VIFF — Mangoshake

Dr. Jen, actor Ian Sheldon, producer Terry Chiu, actor Matias Rittatore

This film is crazy! Crazy good, that is. And just crazy.

Terry Chiu shows his brilliance in this feature debut through a myriad of interactions amongst a group of friends. It is a boring summer in suburbia, and almost anything goes.

Best described by their Facebook page, is the plot outline:

This is kids hanging around a lemonade stand but instead of lemons it’s mangos. This isn’t some lyrical expression of their aimless, longing-filled youth. At Mangoshake, alternate perspectives of angst will collide — with that a chance at some humility and actual connection.

Still confused? You probably still will be after watching the film. However, as Chiu himself says, “each person [viewer] gets to have their own individual perspective.” Once you let go of trying to figure out what is going on, then you can actually enjoy it and absorb it. Plenty of messages, plenty of outrageous acts, and definitely plenty of laughs.

Be empowered by it; experiencing something that isn’t limited by traditional conceptions of what movies should be — Terry Chiu


Message: Dear Jennifer, I was looking for a way to write to you and ended up here, so I hope it’s all right! Thank you for giving Mangoshake a chance, for meeting my dear friends and I after the screening, and for your very kind review on Mind Your Madness. It’s very encouraging that you embraced the kind of storytelling we took the chance in exploring. If a movie as unconventional as Mangoshake can leave a positive mark, then I’m putting my hope into continuing to undo the structures that restrict people’s ability and willingness to expand how open our perceptions of communication and how to come together through them can be. I plan to continue this initiative in the next work, and if you’ll end up being there for it, I would be excited! If there’s ever a place in your work that would help continue Mangoshake’s momentum, that’d be amazing. In the event you ever have need of it, I’m passing along the movie’s mission statement, which includes a manifesto addressing culture — thematically relating just as much to the next work. Thanks again Jennifer! Cheers, Terry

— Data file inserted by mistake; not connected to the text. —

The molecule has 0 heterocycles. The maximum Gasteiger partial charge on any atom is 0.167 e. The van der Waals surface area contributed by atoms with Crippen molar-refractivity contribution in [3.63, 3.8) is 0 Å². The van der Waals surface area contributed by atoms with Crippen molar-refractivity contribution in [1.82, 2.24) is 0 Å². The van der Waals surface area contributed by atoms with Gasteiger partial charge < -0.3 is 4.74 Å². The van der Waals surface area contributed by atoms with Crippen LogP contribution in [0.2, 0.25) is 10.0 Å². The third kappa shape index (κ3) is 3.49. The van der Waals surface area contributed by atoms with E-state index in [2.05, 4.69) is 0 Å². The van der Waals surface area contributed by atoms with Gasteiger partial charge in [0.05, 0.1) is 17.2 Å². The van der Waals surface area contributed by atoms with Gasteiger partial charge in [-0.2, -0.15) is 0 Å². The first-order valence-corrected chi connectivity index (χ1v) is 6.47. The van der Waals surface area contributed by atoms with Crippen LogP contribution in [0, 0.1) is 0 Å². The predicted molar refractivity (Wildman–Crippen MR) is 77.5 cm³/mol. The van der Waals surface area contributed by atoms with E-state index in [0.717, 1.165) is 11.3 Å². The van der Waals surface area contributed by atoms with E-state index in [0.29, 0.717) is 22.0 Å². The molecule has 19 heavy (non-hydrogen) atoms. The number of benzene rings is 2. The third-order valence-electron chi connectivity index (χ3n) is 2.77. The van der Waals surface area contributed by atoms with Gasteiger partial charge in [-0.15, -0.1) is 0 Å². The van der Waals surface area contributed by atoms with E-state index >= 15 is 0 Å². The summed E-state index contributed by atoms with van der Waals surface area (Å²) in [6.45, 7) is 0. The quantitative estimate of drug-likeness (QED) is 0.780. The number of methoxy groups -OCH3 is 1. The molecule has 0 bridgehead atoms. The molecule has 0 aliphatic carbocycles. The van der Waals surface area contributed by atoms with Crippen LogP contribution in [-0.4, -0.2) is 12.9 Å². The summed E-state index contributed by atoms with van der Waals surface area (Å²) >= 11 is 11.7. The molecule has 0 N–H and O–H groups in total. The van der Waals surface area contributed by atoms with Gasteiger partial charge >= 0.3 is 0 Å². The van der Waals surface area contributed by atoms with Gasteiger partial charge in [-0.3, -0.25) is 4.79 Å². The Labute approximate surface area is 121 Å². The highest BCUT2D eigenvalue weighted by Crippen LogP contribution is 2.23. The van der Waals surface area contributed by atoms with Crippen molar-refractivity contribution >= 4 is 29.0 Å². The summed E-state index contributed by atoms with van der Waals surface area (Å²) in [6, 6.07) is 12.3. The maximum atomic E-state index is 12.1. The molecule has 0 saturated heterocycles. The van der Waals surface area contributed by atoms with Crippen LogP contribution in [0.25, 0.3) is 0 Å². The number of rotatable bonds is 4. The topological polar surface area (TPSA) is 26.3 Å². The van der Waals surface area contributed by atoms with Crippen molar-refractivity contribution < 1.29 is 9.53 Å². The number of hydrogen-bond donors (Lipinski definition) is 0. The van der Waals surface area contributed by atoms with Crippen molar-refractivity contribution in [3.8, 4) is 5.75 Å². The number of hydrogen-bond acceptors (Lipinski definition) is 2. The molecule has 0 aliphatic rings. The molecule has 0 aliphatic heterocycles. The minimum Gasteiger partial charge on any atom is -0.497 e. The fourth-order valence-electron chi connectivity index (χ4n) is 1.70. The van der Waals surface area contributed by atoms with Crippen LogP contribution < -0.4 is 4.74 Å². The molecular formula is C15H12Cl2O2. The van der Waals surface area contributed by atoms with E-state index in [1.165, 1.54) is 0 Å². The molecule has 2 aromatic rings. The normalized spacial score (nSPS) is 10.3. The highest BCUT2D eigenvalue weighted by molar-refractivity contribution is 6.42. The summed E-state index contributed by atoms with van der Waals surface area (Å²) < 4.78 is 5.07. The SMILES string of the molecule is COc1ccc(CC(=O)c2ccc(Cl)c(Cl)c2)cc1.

MANGOSHAKE — MISSION STATEMENT WHY? Mangoshake is not about endearing outsiders just trying to connect. It’s about the hypocrisy and entitlement that lies underneath the coming of age ideas and tropes our culture has toxically ingrained into our expectations. The characters in this story represent the very archetypes that have continuously let us down with misguided hope. So when they’re punished because of their damage — the damage on themselves and to each other — the intention is a resonance more disillusioned than the genre’s classic submission into naïve longing, conceptualized romantic delusions, contrived scenarios of victory, and vain, good-looking tristesse. But although these characters aren’t necessarily sympathetic, they have to be compelling, because they reflect us, and these characters have to communicate what we’ve been doing wrong, be it through heightened absurdity or grounded moments of these characters just existing. Because we grew up believing in these archetypes, we need to be exposed to their truth, and we should welcome the rupture. This is technically a coming of age movie, but it’s an end to what the genre has taken for granted, hence hopefully the destruction of coming of age. RAW Cinema as a form of expression is for the larger part exclusive to those who have nice things, be that connections, money, extremely hot relatives. Even independent cinema goes from a movie’s industry budget of 1000 trillion to 100 million — give or take — and that’s considered modest. Then when you look at the movie itself, there’s an invisible wall between the viewer and the storyteller, the illusion that you’re not supposed to know you’re watching a movie yet you’re supposed to connect to the lie it’s telling. And even when you do sense the storytellers, they’re usually egomaniacal auteurs who believe they’re omnipotent transcendental concepts who want you to know how brilliant they are. Mangoshake is an attempt at a different kind of unapologetic chaos. The philosophy is taking nobody-filmmaking to a raw place that can challenge the inclusivity of the cinematic language, and to communicate a story that have-nots could’ve made and could connect with. Regardless of if one thinks this works or not, what could matter more is if it gets across what it could represent. If it could be an honest expression of nobodies putting together a feature-length movie that holds resonance. That it’s all right to know it’s spiritually and physically held together by duck tape. Through what it dismisses in the illusion, it can create a sincere expression between the storytellers and the viewers, both of whom equally want to make sense of things. CULTURE This is generation 4K. This is generation So-HD-we-can-see-one’s-acne-scars-and-forget-something-needs-to-be-said. Though at the same time, there’s a reverse culture to that. There’s endless media out there and if you search enough, you’ll likely find what gets you going. But in one sense you either have to really dig, or be an obscure cinema specialist, or just know where to find the things you embrace. And that speaks to this abstract sense of what’s overall exposed and out there to be accessed. Mangoshake is the result of a dude with no privileged roots who said “Screw it” and made a feature with the hope that it can be embraced for what it is, that it speaks to those who relate to that feeling, and also speaks to those who wouldn’t necessarily consider a feature by a nobody with the same merited anticipation and expectations as a prestige art house film or a guaranteed blockbuster. The gap must be bridged between DIY underground cinema and mainstream cinema. DIY underground cinema doesn’t have to be as limited to the audience that inherently embraces it. And that’s not to whatsoever dismiss that audience. Because that demographic already gets it and is the reason Mangoshake’s even been screened. It’s about seeing how much DIY underground cinema can reach out to the widest audience possible, so that our notions of cinematic language can be more open and less compartmentalized in terms of taste. Cinema needs to be more than something you just watch and decide whether you “liked” or even “got” it. It should be an experience, and one that you come away from with your own earned individual perspective, because we are all inherently individualistic. So if you take Mangoshake as metaphorical to a real life window of time, what you perceived from it is unique to you, contrary to the kind of movie where viewers simply ask each other if they managed to follow everything. Just like life, you experience Mangoshake in your own way, and if you can share that with others’ experiences of it, hopefully a different kind of dialogue and connection can occur. That’s the cinema we can strive to contribute — experiences that offer people the chance to come together through different perspectives. Mangoshake is an absolute declaration of street / DIY / lo-fi / guerrilla / underground cinema, and it carries the hope that stories out of this cinema can be considered at least just as resonant as those in well-budgeted independent and mainstream cinema, regardless of technical and production value construct. It’s about contributing to our culture a different kind of work that reaches the widest audience possible while transcending the invisible limits of how raw and uncompromised our range of expression can be. And through the opportunity to share that expression with that audience, we can do what we individualistically can in bringing culture, people, and the future together. — Terry Chiu, Sandwich provider / director on Mangoshake